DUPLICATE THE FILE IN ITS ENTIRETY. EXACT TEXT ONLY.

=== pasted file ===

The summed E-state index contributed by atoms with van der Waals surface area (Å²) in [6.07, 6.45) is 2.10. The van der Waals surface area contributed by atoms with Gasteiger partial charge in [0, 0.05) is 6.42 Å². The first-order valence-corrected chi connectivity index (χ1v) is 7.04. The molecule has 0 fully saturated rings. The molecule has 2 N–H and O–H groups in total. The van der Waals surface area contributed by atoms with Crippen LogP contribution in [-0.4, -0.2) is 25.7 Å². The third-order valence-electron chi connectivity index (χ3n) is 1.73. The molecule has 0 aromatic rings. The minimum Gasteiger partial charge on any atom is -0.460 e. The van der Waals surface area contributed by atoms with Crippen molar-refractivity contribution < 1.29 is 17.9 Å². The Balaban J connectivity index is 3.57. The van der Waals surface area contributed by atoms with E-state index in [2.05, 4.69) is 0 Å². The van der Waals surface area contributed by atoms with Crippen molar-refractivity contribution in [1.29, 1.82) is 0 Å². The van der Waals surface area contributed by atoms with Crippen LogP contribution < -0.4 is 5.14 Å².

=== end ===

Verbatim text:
The summed E-state index contributed by atoms with van der Waals surface area (Å²) in [6.07, 6.45) is 2.10. The van der Waals surface area contributed by atoms with Gasteiger partial charge in [0, 0.05) is 6.42 Å². The first-order valence-corrected chi connectivity index (χ1v) is 7.04. The molecule has 0 fully saturated rings. The molecule has 2 N–H and O–H groups in total. The van der Waals surface area contributed by atoms with Crippen LogP contribution in [-0.4, -0.2) is 25.7 Å². The third-order valence-electron chi connectivity index (χ3n) is 1.73. The molecule has 0 aromatic rings. The minimum Gasteiger partial charge on any atom is -0.460 e. The van der Waals surface area contributed by atoms with Crippen molar-refractivity contribution < 1.29 is 17.9 Å². The Balaban J connectivity index is 3.57. The van der Waals surface area contributed by atoms with E-state index in [2.05, 4.69) is 0 Å². The van der Waals surface area contributed by atoms with Crippen molar-refractivity contribution in [1.29, 1.82) is 0 Å². The van der Waals surface area contributed by atoms with Crippen LogP contribution < -0.4 is 5.14 Å².